A previous version of this article misstated Warner Media’s and Discovery’s revenue for 2020. The article has been corrected.
The analysts predicted it would send billions of dollars flooding into the creation of new content to woo viewers, a gamble, the experts said, as viewers show less interest in streaming content at home as they emerge from pandemic shutdowns.
The deal also has the potential to reshape the film industry, with the new company’s access to the Warner Bros. studio and HBO Max, which during the pandemic has released films direct to consumers at the same time as their scheduled theater debuts.
It was the second time in recent years that AT&T has upended the media and entertainment industry. Just three years ago, the company, better known for providing phone and wireless services, purchased Time Warner, an acquisition that gave it control of CNN, HBO, Cartoon Network, TBS, TNT and Warner Bros.
“This is a streaming arms race, and AT&T is making an offensive strategic move to further bulk up its content in the battle vs. Netflix, Disney, and Amazon,” Dan Ives, managing director of equity research at Wedbush Securities, said in an email to The Washington Post. “This was a now or never type of acquisition, with content king in the streaming wars.”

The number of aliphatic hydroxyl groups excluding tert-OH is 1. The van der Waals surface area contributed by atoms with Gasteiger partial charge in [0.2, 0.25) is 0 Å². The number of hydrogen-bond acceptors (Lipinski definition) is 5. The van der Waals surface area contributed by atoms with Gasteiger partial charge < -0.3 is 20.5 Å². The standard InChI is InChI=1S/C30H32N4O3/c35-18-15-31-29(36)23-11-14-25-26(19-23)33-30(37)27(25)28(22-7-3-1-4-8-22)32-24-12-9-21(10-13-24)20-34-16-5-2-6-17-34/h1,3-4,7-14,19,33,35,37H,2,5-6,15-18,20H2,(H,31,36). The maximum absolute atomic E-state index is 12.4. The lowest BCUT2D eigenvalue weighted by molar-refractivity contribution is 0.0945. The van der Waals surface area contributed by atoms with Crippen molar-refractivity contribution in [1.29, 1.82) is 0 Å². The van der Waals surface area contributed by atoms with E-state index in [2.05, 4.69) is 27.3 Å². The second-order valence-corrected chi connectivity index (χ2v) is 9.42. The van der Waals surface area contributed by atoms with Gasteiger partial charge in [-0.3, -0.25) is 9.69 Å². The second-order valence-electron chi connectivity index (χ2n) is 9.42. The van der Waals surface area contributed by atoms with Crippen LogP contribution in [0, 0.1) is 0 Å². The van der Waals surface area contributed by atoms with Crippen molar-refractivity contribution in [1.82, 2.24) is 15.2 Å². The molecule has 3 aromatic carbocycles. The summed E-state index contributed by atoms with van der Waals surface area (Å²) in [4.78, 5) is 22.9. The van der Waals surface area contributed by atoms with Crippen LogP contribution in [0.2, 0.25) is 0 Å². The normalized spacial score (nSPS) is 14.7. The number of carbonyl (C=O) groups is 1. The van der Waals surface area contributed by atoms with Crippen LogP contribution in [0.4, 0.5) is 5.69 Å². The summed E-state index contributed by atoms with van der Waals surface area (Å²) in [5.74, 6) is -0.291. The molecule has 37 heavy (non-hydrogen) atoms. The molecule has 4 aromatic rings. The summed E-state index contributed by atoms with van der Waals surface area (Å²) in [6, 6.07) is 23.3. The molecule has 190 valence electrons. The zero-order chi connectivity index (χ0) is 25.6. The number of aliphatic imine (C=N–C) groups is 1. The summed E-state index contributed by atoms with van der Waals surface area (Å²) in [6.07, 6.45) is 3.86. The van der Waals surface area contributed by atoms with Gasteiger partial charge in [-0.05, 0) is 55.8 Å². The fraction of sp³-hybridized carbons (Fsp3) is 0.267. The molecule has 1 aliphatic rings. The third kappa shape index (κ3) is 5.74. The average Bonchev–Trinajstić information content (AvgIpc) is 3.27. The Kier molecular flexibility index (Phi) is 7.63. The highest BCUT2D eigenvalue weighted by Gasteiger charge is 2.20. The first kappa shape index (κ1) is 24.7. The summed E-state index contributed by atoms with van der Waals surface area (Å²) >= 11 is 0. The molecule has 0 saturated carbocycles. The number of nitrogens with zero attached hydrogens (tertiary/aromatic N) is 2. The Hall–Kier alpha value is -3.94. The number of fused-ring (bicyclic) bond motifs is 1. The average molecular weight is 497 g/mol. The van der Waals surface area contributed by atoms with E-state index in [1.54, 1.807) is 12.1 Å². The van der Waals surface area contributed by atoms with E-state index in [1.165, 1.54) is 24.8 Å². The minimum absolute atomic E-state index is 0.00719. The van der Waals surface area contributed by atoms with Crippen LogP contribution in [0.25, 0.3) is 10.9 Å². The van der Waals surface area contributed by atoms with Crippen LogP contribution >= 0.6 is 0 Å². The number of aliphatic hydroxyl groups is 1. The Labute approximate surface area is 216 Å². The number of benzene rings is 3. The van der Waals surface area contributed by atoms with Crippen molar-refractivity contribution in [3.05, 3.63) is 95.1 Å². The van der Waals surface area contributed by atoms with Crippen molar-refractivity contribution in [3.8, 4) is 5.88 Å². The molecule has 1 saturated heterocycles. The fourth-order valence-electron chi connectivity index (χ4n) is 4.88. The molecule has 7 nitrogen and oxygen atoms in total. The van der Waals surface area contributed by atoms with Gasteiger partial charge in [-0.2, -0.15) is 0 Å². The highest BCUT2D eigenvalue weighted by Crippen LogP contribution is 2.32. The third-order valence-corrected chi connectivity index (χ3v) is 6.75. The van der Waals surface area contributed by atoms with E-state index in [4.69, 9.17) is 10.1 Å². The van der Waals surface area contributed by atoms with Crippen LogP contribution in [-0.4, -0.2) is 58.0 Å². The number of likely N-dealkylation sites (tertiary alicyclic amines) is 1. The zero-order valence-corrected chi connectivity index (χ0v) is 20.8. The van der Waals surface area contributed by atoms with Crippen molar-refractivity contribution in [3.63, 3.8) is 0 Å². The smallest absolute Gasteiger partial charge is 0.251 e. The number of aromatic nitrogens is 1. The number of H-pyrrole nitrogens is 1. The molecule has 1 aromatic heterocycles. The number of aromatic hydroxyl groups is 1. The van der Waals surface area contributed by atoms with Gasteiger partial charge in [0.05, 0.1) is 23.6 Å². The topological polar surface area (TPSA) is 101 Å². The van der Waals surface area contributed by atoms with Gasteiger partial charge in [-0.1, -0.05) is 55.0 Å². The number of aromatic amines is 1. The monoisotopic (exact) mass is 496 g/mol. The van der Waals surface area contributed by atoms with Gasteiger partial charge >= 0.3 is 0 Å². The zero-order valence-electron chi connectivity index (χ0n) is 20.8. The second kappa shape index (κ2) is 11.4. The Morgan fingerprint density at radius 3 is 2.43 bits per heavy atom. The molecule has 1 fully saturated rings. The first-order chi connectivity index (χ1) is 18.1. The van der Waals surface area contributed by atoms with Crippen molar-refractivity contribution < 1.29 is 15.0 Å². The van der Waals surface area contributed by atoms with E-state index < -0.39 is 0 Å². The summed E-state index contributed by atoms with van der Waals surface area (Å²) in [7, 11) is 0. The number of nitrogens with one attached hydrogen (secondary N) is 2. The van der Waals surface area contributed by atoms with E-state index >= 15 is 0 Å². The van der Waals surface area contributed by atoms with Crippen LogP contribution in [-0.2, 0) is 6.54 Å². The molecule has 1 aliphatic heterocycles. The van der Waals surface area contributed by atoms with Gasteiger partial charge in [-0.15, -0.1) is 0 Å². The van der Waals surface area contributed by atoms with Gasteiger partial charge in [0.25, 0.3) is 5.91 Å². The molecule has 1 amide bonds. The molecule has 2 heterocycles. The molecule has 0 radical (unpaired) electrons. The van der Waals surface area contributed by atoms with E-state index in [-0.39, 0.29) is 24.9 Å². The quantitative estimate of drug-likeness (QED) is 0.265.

The move also represents AT&T’s apparent abandonment of the idea behind its 2018 Time Warner purchase — that combining a telecommunications company with a gargantuan content provider would give it a leg up in winning new cable subscribers. By shedding its major creative asset, experts say, the company now is positioned to invest more heavily in 5G technology, while drawing revenue from dwindling cable subscription fees.
“There are a lot of companies that are incredibly successful that do unsexy things for less stress than content creation, if they’re looking to compete head-to-head with the tech giants, which is kind of what this looks like,” said Jaci Clement, chief executive of the nonprofit media watchdog group Fair Media Council.
For Discovery and its chief executive, David Zaslav, who will head the new company, the deal represents a revolutionary opportunity. Founded in the 1980s as a producer of documentaries in the Maryland suburbs outside Washington, the network has grown to be the New York-based parent of dozens of domestic and international properties, including Animal Planet, Food Network, HGTV and the Travel Channel.